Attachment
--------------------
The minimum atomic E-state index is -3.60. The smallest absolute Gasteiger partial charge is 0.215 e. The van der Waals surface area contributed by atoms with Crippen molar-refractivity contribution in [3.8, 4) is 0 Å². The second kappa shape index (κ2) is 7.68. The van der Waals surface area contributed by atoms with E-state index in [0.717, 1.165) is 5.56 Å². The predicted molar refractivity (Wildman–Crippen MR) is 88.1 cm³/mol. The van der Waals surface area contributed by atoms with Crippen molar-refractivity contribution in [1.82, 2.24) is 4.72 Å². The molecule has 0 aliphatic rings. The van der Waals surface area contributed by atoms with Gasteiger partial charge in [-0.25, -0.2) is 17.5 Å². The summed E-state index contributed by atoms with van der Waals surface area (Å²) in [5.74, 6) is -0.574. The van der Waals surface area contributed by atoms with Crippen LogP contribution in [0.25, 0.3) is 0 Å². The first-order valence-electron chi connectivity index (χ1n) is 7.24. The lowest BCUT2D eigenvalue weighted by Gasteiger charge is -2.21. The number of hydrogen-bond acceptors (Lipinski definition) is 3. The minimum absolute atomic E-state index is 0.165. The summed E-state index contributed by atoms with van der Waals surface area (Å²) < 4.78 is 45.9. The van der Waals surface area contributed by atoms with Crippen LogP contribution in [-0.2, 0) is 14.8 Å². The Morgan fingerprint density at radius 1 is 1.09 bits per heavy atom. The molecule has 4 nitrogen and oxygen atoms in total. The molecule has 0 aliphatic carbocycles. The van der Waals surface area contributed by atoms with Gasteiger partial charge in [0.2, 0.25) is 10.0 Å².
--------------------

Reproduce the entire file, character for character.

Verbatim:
The minimum atomic E-state index is -3.60. The smallest absolute Gasteiger partial charge is 0.215 e. The van der Waals surface area contributed by atoms with Crippen molar-refractivity contribution in [3.8, 4) is 0 Å². The second kappa shape index (κ2) is 7.68. The van der Waals surface area contributed by atoms with E-state index in [0.717, 1.165) is 5.56 Å². The predicted molar refractivity (Wildman–Crippen MR) is 88.1 cm³/mol. The van der Waals surface area contributed by atoms with Crippen molar-refractivity contribution in [1.82, 2.24) is 4.72 Å². The molecule has 0 aliphatic rings. The van der Waals surface area contributed by atoms with Gasteiger partial charge in [-0.25, -0.2) is 17.5 Å². The summed E-state index contributed by atoms with van der Waals surface area (Å²) in [5.74, 6) is -0.574. The van der Waals surface area contributed by atoms with Crippen LogP contribution in [0.25, 0.3) is 0 Å². The first-order valence-electron chi connectivity index (χ1n) is 7.24. The lowest BCUT2D eigenvalue weighted by Gasteiger charge is -2.21. The number of hydrogen-bond acceptors (Lipinski definition) is 3. The minimum absolute atomic E-state index is 0.165. The summed E-state index contributed by atoms with van der Waals surface area (Å²) < 4.78 is 45.9. The van der Waals surface area contributed by atoms with Crippen LogP contribution in [-0.2, 0) is 14.8 Å². The Morgan fingerprint density at radius 1 is 1.09 bits per heavy atom. The molecule has 4 nitrogen and oxygen atoms in total. The molecule has 0 aliphatic carbocycles. The van der Waals surface area contributed by atoms with Gasteiger partial charge in [0.2, 0.25) is 10.0 Å².